Facebook (FB), Twitter (TWTR) and other social media companies can now be on the hook for fines of as much as $57 million for not removing hate speech within 24 hours after lawmakers in Germany passed a controversial law.

The Network Enforcement Act, otherwise known as the Facebook Law, passed in the parliament in Germany on Friday and is slated to go into effect in October. According to the law, if social media companies don’t remove content that is "obviously illegal," such as hate speech, incitements to violence, or defamatory posts within 24 hours they will face a fine that starts at $5.7 million but can go as high as $57 million. For more gray areas, the social media companies will have a week to determine if it's offensive and needs to be removed.

Proponents of the bill contend Facebook, Twitter, Alphabet’s (GOOG) and other social media companies haven’t done enough to stem the tide of offensive content that permeates most of these platforms. Facebook has been under attack ever since the election in the U.S. with critics contending the platform influenced it with fake news. There’s also concerns these platforms are being used by terrorists groups that send out propaganda and content aimed at inciting people to engage in violent acts. On the other side are digital activists who argue the law is an infringement on free speech and places too much responsibility in the hands of the technology companies. (See also: Facebook Declares Total War on Fake News)

In an address, Justice Minister Heiko Maas said that while freedom of expression is a “great asset”  it ends where criminal law begins. “Experience has shown that, without political pressure, the large platform operators will not fulfill their obligations and this law is therefore imperative,” Maas said.  In a statement to The Verge, a Facebook spokesperson said: “We believe the best solutions will be found when government, civil society and industry work together and that this law as it stands now will not improve efforts to tackle this important societal problem. We feel that the lack of scrutiny and consultation do not do justice to the importance of the subject. We will continue to do everything we can to ensure safety for the people on our platform.” (See more: Facebook Praised by EC for Quashing Hate Speech)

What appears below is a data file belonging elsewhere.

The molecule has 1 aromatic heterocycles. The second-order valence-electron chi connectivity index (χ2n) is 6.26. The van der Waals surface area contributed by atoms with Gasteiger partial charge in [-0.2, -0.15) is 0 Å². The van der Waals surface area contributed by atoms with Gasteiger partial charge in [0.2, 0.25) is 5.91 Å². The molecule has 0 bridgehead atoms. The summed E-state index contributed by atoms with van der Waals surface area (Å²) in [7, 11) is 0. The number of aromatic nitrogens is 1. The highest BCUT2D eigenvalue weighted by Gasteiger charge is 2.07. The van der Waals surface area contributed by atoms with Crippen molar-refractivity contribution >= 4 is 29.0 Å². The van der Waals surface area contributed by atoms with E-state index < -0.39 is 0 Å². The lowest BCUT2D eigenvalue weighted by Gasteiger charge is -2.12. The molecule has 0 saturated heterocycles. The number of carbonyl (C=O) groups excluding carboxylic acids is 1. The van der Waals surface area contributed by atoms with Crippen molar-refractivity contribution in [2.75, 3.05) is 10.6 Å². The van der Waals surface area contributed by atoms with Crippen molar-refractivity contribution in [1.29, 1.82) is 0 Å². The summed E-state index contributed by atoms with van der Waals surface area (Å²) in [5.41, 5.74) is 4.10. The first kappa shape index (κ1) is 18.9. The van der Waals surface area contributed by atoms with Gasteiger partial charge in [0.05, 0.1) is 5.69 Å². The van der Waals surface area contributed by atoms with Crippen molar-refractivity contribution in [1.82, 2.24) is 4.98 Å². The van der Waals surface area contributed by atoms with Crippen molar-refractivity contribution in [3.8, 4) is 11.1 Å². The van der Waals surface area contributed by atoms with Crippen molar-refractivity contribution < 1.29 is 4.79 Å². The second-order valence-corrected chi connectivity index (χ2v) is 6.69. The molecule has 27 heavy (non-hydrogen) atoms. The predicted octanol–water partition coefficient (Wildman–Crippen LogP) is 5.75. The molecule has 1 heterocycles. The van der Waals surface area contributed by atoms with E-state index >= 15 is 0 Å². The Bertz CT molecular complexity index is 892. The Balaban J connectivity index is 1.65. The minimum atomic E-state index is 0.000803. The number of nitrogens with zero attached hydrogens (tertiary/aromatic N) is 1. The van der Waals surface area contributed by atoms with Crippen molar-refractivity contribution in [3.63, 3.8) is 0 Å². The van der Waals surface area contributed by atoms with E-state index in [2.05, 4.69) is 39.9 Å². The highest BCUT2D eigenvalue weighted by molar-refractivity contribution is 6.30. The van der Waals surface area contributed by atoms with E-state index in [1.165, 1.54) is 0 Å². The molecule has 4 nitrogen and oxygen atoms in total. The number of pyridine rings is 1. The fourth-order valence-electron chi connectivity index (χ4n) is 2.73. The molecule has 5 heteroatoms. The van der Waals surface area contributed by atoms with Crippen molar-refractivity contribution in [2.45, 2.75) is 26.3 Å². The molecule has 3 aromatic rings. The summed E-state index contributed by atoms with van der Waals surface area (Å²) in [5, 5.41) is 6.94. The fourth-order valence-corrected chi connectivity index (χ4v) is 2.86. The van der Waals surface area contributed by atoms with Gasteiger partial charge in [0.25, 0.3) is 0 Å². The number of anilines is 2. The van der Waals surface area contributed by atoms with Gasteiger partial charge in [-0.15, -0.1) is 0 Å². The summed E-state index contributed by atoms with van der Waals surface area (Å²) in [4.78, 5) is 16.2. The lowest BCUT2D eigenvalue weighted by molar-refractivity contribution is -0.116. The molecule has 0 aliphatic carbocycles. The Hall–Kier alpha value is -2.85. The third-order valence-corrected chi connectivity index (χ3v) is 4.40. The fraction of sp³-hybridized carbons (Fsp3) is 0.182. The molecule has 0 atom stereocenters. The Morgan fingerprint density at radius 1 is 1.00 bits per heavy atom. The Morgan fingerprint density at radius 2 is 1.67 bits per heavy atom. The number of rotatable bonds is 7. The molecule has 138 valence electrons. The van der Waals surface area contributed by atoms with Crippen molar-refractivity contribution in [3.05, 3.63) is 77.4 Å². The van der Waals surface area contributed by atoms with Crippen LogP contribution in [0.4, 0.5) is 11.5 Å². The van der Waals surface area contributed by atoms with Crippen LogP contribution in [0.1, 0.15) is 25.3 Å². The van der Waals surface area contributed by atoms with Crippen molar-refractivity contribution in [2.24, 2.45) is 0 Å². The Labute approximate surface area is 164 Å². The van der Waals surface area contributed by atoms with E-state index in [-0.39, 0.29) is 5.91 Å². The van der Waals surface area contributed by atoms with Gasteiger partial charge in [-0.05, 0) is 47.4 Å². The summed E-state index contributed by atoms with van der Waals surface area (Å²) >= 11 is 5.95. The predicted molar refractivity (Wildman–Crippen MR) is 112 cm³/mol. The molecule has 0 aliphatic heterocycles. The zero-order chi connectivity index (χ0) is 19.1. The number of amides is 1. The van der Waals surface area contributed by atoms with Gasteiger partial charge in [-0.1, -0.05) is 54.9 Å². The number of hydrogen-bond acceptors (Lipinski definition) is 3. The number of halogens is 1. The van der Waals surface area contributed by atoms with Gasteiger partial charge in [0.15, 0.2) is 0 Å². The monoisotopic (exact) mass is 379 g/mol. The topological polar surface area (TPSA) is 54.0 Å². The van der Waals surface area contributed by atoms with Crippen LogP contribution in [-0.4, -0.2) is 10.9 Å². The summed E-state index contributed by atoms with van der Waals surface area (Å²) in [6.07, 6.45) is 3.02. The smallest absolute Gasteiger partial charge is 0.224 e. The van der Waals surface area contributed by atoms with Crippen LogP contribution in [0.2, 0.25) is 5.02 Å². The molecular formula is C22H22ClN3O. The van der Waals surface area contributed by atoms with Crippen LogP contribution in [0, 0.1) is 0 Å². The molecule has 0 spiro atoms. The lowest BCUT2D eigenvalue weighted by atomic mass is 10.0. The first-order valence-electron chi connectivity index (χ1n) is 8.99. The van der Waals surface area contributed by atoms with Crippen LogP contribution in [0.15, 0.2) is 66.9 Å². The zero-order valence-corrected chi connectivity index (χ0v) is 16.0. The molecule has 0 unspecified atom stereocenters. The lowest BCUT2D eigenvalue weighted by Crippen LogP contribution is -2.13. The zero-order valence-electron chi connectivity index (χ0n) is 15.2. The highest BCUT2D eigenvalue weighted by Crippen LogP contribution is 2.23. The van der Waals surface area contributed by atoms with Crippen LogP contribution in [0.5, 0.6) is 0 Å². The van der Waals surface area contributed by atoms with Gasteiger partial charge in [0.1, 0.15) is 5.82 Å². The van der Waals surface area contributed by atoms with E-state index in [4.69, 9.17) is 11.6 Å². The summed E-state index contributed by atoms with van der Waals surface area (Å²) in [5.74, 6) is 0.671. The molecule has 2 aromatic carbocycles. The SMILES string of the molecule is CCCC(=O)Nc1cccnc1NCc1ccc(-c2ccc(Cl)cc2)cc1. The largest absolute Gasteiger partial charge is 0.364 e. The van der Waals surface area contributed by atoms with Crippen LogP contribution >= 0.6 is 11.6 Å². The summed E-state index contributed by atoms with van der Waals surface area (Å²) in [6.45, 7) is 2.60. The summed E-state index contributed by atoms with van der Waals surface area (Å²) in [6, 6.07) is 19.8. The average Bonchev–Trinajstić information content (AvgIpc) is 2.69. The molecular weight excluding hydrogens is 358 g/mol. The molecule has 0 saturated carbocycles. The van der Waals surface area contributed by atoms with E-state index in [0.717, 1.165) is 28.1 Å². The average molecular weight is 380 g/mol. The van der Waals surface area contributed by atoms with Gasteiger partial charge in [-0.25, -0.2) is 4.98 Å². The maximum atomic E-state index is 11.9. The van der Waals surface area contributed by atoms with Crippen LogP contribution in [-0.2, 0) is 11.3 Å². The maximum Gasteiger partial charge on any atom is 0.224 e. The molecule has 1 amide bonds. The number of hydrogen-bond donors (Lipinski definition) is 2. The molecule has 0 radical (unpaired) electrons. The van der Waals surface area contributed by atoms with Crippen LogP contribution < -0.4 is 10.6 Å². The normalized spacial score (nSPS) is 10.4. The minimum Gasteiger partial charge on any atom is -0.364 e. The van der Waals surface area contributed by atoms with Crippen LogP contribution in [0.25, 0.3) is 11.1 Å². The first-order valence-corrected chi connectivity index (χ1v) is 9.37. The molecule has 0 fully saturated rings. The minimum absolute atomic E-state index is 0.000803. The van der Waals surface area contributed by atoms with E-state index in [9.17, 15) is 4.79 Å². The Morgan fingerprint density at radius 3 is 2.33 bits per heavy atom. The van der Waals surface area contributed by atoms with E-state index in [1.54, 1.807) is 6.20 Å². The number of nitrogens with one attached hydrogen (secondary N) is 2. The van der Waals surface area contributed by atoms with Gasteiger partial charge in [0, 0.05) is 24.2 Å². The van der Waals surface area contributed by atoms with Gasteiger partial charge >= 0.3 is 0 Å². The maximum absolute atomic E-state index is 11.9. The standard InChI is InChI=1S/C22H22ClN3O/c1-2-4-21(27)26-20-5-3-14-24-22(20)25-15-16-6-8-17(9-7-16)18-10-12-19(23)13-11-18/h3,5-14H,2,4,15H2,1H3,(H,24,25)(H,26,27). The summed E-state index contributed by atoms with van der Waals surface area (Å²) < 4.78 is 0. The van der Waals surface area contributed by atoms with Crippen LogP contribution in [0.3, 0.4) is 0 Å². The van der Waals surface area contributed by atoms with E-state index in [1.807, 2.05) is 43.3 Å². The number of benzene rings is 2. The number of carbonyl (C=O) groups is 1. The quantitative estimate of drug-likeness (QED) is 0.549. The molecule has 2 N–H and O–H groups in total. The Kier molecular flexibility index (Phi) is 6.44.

With criticism being lobbed at the social media companies, they have been taking steps to combat the problem. Facebook has plans to hire 3,000 more people in the next year to pour over and flag offensive content. The 3,000 are in addition to the 4,500 Facebook already employs to review posts that could violate the social network operator’s terms. It also announced it's using artificial intelligence to find content linked to terrorism immediately. For example, the company said it is deploying image-matching technology that automatically looks for matches of known terror-related photos or videos when someone tries to upload the content. That means that if Facebook had previously removed an ISIS propaganda video, the system prevents others from uploading the same video. AI is also being used to understand text that may call for or advocate terrorism. Google’s YouTube has also been taking steps to clean up its platform and now ensures advertisers ads don’t show alongside controversial content and been has been taking down more of the content that is offensive.

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